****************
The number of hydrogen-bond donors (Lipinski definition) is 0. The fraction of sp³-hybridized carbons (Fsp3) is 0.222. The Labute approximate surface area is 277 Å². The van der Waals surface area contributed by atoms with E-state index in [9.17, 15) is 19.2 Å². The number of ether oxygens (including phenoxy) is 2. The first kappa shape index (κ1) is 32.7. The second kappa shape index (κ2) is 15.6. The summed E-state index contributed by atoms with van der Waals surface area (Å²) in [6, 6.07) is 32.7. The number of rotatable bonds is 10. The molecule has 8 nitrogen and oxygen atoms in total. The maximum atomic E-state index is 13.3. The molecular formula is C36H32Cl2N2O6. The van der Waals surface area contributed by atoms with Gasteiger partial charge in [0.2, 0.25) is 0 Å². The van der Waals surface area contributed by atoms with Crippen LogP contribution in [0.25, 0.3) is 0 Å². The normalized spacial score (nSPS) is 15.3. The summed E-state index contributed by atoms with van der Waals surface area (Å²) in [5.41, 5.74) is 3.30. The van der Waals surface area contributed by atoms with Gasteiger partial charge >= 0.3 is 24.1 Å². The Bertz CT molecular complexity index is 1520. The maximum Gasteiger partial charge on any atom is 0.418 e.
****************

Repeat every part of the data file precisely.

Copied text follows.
The number of hydrogen-bond donors (Lipinski definition) is 0. The fraction of sp³-hybridized carbons (Fsp3) is 0.222. The Labute approximate surface area is 277 Å². The van der Waals surface area contributed by atoms with E-state index in [9.17, 15) is 19.2 Å². The number of ether oxygens (including phenoxy) is 2. The first kappa shape index (κ1) is 32.7. The second kappa shape index (κ2) is 15.6. The summed E-state index contributed by atoms with van der Waals surface area (Å²) in [6, 6.07) is 32.7. The number of rotatable bonds is 10. The molecule has 8 nitrogen and oxygen atoms in total. The maximum atomic E-state index is 13.3. The molecular formula is C36H32Cl2N2O6. The van der Waals surface area contributed by atoms with Gasteiger partial charge in [0.2, 0.25) is 0 Å². The van der Waals surface area contributed by atoms with Crippen LogP contribution in [0.25, 0.3) is 0 Å². The normalized spacial score (nSPS) is 15.3. The summed E-state index contributed by atoms with van der Waals surface area (Å²) in [5.41, 5.74) is 3.30. The van der Waals surface area contributed by atoms with Gasteiger partial charge >= 0.3 is 24.1 Å². The Bertz CT molecular complexity index is 1520. The maximum Gasteiger partial charge on any atom is 0.418 e.